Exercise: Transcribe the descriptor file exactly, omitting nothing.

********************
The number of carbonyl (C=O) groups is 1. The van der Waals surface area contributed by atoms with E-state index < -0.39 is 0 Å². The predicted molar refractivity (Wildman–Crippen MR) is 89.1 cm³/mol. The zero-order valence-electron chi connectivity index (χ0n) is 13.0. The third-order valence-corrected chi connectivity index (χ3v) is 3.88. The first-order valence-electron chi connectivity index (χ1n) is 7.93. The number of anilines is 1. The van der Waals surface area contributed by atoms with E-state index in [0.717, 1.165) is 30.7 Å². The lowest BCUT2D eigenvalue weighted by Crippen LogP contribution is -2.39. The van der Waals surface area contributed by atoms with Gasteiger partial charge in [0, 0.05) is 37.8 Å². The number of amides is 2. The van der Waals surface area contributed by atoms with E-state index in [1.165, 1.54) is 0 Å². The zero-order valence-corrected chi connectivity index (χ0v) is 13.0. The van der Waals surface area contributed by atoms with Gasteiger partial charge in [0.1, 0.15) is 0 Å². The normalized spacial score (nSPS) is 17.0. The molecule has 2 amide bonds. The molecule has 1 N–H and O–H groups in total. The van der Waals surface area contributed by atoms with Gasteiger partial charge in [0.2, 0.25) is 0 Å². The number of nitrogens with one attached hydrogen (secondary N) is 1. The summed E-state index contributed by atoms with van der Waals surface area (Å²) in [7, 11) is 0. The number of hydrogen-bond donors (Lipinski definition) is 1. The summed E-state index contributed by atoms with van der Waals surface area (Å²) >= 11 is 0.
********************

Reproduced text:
The number of carbonyl (C=O) groups is 1. The van der Waals surface area contributed by atoms with E-state index < -0.39 is 0 Å². The predicted molar refractivity (Wildman–Crippen MR) is 89.1 cm³/mol. The zero-order valence-electron chi connectivity index (χ0n) is 13.0. The third-order valence-corrected chi connectivity index (χ3v) is 3.88. The first-order valence-electron chi connectivity index (χ1n) is 7.93. The number of anilines is 1. The van der Waals surface area contributed by atoms with E-state index in [0.717, 1.165) is 30.7 Å². The lowest BCUT2D eigenvalue weighted by Crippen LogP contribution is -2.39. The van der Waals surface area contributed by atoms with Gasteiger partial charge in [0, 0.05) is 37.8 Å². The number of amides is 2. The van der Waals surface area contributed by atoms with E-state index in [1.165, 1.54) is 0 Å². The zero-order valence-corrected chi connectivity index (χ0v) is 13.0. The van der Waals surface area contributed by atoms with Gasteiger partial charge in [0.1, 0.15) is 0 Å². The normalized spacial score (nSPS) is 17.0. The molecule has 2 amide bonds. The molecule has 1 N–H and O–H groups in total. The van der Waals surface area contributed by atoms with Gasteiger partial charge in [0.2, 0.25) is 0 Å². The number of nitrogens with one attached hydrogen (secondary N) is 1. The summed E-state index contributed by atoms with van der Waals surface area (Å²) in [7, 11) is 0. The number of hydrogen-bond donors (Lipinski definition) is 1. The summed E-state index contributed by atoms with van der Waals surface area (Å²) >= 11 is 0.